Saved just under the wire, a year-and-a-half year old dog, Ruby, was rescued on May 3. The American Bulldog had suffered quite a bit in her short life, as she was once the pet of a homeless man, and that’s where her painful tale began.
As the story goes, a few weeks ago, Ruby and her person were allegedly minding their own business, near 28th and Julian in San Jose, when a man with a machete attacked Ruby’s owner. Ruby, distressed by the events unfolding before her eyes, took charge and charged after the knifed attacker. The suspect, once bitten, turned his attention toward the buff and white 70-pound girl. Ruby was able to fend off the attack, saving the life of her person, but had her eye badly injured in the process. The homeless man took Ruby to United Emergency Animal Clinic in San Jose where her eye was removed.
Once Ruby was patched up, she was handed over to San Jose Animal Care and Services. According to SJACS’s media representative Julie St. Gregory, the homeless person returned to see his dog once after the attack.
“The guy gave a friend’s number to contact,” said St. Gregory. “We’ve been attempting to call and no one is answering. We looked up the friend and sent the friend a letter and he isn’t responding. We found a place where the homeless guy sometimes stays. We called and asked if they had seen him and left a message saying that if he didn’t come and claim the dog she would be released.”
Sadly, Ruby not only lost her eye, but her person had not claimed his pet, requiring the shelter to decide if Ruby would be fit for adoption. Unfortunately, given her traumatic past and the nature of the shelter environment, it was determined that Ruby could not handle being around small children and she had adverse reactions to large dogs. She showed minimal interest in small dogs, but the shelter couldn’t give Ruby the adoption green light and placed her on the “needs rescue” list – a daily list of animals at risk of being put to sleep (PTS) and only available to qualified rescues.
Ruby’s PTS date was scheduled for May 3. Despite aggressive networking by San Jose Animal Advocates (www.facebook.com/sjanimaladvocates), and other organizations, no one was stepping up to foster Ruby. The shelter, which tries to place every available animal and will extend PTS dates while rescues search for fosters, ran out of options. With its high intake rate, and Ruby’s inability to be placed in the center’s adoption area, Sunday was scheduled to be her final day.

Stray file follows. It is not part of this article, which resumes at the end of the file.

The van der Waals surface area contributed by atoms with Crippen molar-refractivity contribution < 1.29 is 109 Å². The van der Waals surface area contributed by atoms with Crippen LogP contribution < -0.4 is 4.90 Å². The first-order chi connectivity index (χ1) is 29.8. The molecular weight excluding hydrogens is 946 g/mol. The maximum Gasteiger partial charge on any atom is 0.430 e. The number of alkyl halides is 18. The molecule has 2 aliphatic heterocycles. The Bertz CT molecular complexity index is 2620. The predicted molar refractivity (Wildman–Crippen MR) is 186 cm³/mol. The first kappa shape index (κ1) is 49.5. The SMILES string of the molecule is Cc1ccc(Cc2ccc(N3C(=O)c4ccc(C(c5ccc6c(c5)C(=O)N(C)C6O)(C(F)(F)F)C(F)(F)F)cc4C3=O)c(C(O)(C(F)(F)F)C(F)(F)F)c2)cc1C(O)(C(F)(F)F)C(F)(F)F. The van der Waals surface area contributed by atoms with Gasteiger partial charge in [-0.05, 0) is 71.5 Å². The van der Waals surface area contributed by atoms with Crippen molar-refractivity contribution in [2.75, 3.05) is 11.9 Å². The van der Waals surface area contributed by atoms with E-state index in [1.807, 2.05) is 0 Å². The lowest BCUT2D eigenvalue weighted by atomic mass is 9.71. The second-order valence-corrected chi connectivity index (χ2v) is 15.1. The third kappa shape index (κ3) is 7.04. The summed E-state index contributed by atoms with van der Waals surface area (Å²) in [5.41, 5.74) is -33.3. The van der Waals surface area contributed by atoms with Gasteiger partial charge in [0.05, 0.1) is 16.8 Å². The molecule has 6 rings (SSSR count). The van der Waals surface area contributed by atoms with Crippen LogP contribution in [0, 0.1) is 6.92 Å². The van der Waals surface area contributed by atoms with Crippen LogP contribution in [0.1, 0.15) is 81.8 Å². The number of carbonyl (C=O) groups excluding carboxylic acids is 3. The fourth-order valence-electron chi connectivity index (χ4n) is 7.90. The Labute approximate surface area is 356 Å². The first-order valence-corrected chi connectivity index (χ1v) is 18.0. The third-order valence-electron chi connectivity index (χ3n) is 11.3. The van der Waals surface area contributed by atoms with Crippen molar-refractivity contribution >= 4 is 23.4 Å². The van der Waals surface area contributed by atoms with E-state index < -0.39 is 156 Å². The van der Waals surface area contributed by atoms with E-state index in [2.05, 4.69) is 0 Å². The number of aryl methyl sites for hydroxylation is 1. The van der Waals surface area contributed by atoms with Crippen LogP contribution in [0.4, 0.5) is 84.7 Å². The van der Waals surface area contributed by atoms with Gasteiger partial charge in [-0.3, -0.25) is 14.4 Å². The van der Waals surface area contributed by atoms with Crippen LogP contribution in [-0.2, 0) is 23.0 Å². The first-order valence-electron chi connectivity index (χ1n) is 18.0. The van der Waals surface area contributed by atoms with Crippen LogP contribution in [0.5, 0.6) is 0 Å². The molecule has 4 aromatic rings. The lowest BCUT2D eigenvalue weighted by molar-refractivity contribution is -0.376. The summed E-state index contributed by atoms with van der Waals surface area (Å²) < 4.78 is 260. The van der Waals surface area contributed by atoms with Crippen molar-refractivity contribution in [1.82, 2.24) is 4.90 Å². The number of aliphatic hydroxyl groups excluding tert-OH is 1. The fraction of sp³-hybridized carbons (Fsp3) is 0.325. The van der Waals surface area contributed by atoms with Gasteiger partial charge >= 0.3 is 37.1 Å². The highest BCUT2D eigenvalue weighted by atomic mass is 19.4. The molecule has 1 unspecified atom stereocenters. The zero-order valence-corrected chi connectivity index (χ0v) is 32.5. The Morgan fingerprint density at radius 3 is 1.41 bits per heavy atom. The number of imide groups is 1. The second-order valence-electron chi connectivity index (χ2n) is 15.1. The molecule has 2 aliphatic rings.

Luckily a savior stepped in. According to shelter coordinator Tina Hope, a young couple went to the shelter on May 3 – hours before her PTS time – to meet her. “They lost their German Shepard a month ago,” said Hope. “They aren’t ready to have a forever dog again, but they wanted to help by fostering. Ruby liked them right away. She was playing fetch with them.”
Because of the pair of open-hearted individuals, Ruby’s life will be saved, pending a home check and finalization from a sponsoring rescue. “We’re more than willing to let her stay here as long as we knew the end result was getting her out of here,” said Hope.
Even though Ruby’s case is special, she was still rescued just under the wire. Unfortunately, hundreds of other dogs aren’t lucky enough to find a foster or rescue. Each day, SJACS sends the lengthy needs rescue list to rescue organizations, as does every shelter in the area. Within the list are every animal available only to rescues, as well as their PTS date. Fosters are desperately needed to ensure more animals don’t meet an untimely death.
At this time, SJACS has a kitten foster program and is working on solidifying one for dogs. Interested people should email firstname.lastname@example.org for more information and to be put on a notification list. Other local rescues are also currently seeking fosters for both dogs and cats. A Facebook page for Save A Kitten San Jose (www.facebook.com/SaveaKitten2013) is updated daily with kittens arriving at SJACS under two pounds – the weight limit to keep animals at the facility. These kittens need to be out by the end of the day or they, too, will be PTS. Liking the Save A Kitten page, filling out an application and offering to take in the kittens, many of which must be bottle-fed, is one way to help.
Silicon Valley Animal Control Authority and Humane Society Silicon Valley also have dog, cat and kitten foster programs. Signups are available on the organizations’ respectable websites, www.svaca.com and www.hssv.org.